VMware IPO Nearly Doubles the Goal

VMware almost doubles its $957M valuation UPDATED 8/14 5:46 PM

August 15, 2007

4 Min Read
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VMware's much-anticipated IPO prompted a frenzy of first-day trading in the virtualization vendor's shares and speculation about parent company EMC's next move. (See VMware Prices IPO and VMware IPO in the Offing.)

The vendor's shares opened at $52 this morning, well above VMware's $29 target price. (See Double-Take, VMware Adjust Plans.) The shares closed slightly lower, at $51, although the IPO was still worth just under $1.7 billion, almost double the vendor's $957 million goal.

The offering even prompted wistful comparisons with the heady days of the dotcom explosion. "I havent seen this level of demand in a tech IPO since 1999 to 2000," says Scott Sweet, senior managing partner of financial analyst firm IPOBoutique.

The analyst even made a comparison with Google's 2004 IPO, which was the largest technology offering of recent years. (See Tech Cash Slashed? Learn From Google, Google IPO in Doubt, Gettin’ Googly, and Tracking Google's IT Booty.) "Google had trouble doing their deal initially, they had to lower their price [whereas] VMware raised theirs."

In addition to VMware, EMC looks set to be one of the big winners in today's IPO. (See EMC Still Rules VMware.) The storage vendor bought VMware for $635 million back in December 2003 and announced plans to spinoff part of its acquisition via IPO earlier this year. (See EMC Offers 10% of VMware, EMC Still Rules VMware, VMware, EMC Extend Offer, VMware to Spin Out, and Storage Bubble Wrap.)Other vendors with a stake in the company include Intel, which owns 2.5 percent of VMware's common stock, and Cisco, which owns 1.6 percent of the firm. (See Intel Invests in VMware, Cisco Invests in VMware, and Cisco's Storage Grows.)

EMC still holds around 90 percent of VMware's shares, although IPOBoutique's Sweet thinks this will change. "EMC will sell off more [of VMware], then at some point, they will sell the company," he says. "They have already made well more than their entire investment on this 10 percent -- eventually they will sell the company for a tremendous sum."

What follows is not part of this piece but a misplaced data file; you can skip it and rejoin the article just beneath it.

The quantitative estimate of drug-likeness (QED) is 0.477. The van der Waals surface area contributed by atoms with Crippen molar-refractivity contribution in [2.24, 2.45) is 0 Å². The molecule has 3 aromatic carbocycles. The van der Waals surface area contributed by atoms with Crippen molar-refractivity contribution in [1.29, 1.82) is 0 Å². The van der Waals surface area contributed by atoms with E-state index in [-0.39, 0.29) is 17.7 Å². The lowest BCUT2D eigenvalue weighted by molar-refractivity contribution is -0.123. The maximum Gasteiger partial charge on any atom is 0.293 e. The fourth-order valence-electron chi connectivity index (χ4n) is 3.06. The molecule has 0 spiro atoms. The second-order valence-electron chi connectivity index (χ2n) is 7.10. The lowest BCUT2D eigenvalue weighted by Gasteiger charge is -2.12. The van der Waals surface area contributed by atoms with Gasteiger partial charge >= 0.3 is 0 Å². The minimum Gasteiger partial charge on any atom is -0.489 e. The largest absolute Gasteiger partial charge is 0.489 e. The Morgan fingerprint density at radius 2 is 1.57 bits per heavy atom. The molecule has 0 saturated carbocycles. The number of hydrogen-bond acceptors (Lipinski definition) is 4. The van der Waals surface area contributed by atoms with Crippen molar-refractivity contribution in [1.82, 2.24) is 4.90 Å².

Potential VMware buyers could include Cisco and Intel, as well as software giant Microsoft, according to Sweet. "VMware owns the [virtualization] market and when you own the market, Microsoft doesn't like that, neither does Cisco."

In the short-term, today's deal is also expected to boost EMC's own share price. "In our view, the VMware IPO will add appeal to EMC shares," wrote Standard & Poor's equity research analyst Jawahar Hingorani in a note yesterday. "We also see the growth in virtualization adding to EMC's cachet, with the IPO of VMware emphasizing its importance."

VMware is seen as the first mover in the booming virtualization space, although rival vendors have recently cranked up their own efforts in this area. (See Storage Virtualization Strides On and Virtual Iron Dangles iSCSI Savings.)Initially, it seems that tough market conditions have not had an effect on the VMware offering. Wall Street plummeted last week after French bank BNP Paribas froze the assets of three funds that invested in U.S. mortgages, prompting the Dow Jones to drop more than 300 points.

Undeterred by unease in the financial markets, VMware amended its IPO prospectus late last week, raising its share price to between $27 and $29 from its original $23 to $25 range. (See VMware: The Charging Bellwether, EMC Offers 10% of VMware, and EMC Still Rules VMware.)

After a lean spell during the last few years, the first eight months of 2007 have been a busy time for storage-related IPOs. In addition to VMware, other vendors hitting the IPO trail include Double-Take, Voltaire, BladeLogic, Data Domain, and Compellent. (See Double-Take, Isilon Go Public, Double-Take Prices Shares, Voltaire Strikes IPO, BladeLogic Announces IPO Pricing, Data Domain Closes IPO, and Compellent Preps for IPO .)

In a recent Byte and Switch poll of CIOs and IT managers, almost 40 percent predicted that, of all the storage IPOs undertaken during the last 18 months, VMware's would be the most successful. (See The Risks of IPO.)

WAFS specialist Riverbed, which filed for IPO last year, was close behind, with some 30 percent of respondents labeling it the most successful public offering in the storage sector. (See Riverbed Comes Out at $9.75, Riverbed Plans Second Offering, The Slings & Arrows of IPOs, WAN Optimizers Lap Up Laptops, and Riverbed Gets 2000 Customers.) Data Domain was in third place with 13 percent of the votes. (See Data Domain Goes Public, Data Domain Dives In, and Data Domain Debuts With Q2 Loss.)

  • Cisco Systems Inc. (Nasdaq: CSCO)

  • BladeLogic Inc.

  • Compellent Technologies Inc.

  • Data Domain Inc. (Nasdaq: DDUP)

  • Double-Take Software Inc. (Nasdaq: DBTK)

  • EMC Corp. (NYSE: EMC)

  • Google (Nasdaq: GOOG)

  • Intel Corp. (Nasdaq: INTC)

  • Microsoft Corp. (Nasdaq: MSFT)

  • Standard & Poor’s

  • VMware Inc. (NYSE: VMW)

  • Voltaire Inc.0

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